6/3/2010—A recent story is again raising the question of the role of religious belief in American politics. In the Los Angeles Times, Tim Rutter criticizes the group Better Courts Now for running a slate of conservative judicial candidates in the San Diego Primary. Here is how Rutter describes what is happening:
"[F]our sitting judges are being challenged by candidates hand-picked by an organization called Better Courts Now and backed by a coalition of evangelical pastors, an El Cajon gun store and opponents of reproductive choice and marriage equality. The organization was established by the late Rev. Don Hamer, who until his death two months ago was pastor of San Diego's Zion Christian Fellowship. He took a particularly active role in the campaign for Proposition 8 and, during the presidential election, produced a series of videos purporting to prove that Barack Obama was a secret Muslim."
Three of the four sitting judges have been given the highest possible rating by the local bar association while three of the four challengers have been rated unqualified (the fourth had too little of a legal record to be rated at all).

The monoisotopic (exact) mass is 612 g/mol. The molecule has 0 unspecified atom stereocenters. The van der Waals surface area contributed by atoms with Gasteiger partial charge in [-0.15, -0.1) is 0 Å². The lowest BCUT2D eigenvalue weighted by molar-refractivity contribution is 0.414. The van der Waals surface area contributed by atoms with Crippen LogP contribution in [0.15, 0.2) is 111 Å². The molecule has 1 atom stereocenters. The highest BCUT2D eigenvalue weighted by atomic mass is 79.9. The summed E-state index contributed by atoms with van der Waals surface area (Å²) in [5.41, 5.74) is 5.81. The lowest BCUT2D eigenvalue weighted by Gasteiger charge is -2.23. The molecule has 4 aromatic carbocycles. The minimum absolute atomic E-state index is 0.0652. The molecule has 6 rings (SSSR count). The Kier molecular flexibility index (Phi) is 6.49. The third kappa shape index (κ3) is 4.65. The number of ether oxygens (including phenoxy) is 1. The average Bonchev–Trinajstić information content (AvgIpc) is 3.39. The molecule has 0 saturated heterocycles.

The challengers say that the courts do not reflect American values. Rutter writes that it is pretty clear what those values are by looking at the Zion Christian Fellowship website:
"The reason for our present dilemma is not ultimately assertive and demanding homosexuals, or biblically ignorant judges, or even a scripturally devoid electorate. It is ultimately a spiritually impotent church, which … allowed and caused ungodly persons to be elected, who in turn selected unbiblical judges."
Now I have to say that these criticisms of Better Courts Now ring particularly hollow from people who supported judicial action to require recognition of gay marriage in California. As Justice Scalia has said on many occasions, if judging is value judgment, how can you criticize people for wanting their values to represented? My only dispute with Justice Scalia is his pretense that his judging is not value judgment, but is objective. (Just where did the framers grant constitutional rights to corporations?).
Or to put this another way, what difference does it make that the people behind these challengers are religiously motivated? What if they opposed abortion and gay marriage
and supported gun rights for reasons having nothing to do with religion? Would that make this effort any more or less legitimate? Rutter’s criticism is another example of secularists trying to delegitimize the efforts of voters with whom they disagree on policy grounds to bring change through the ballot box. I wouldn’t vote for these judicial candidates either, but not because they are religious.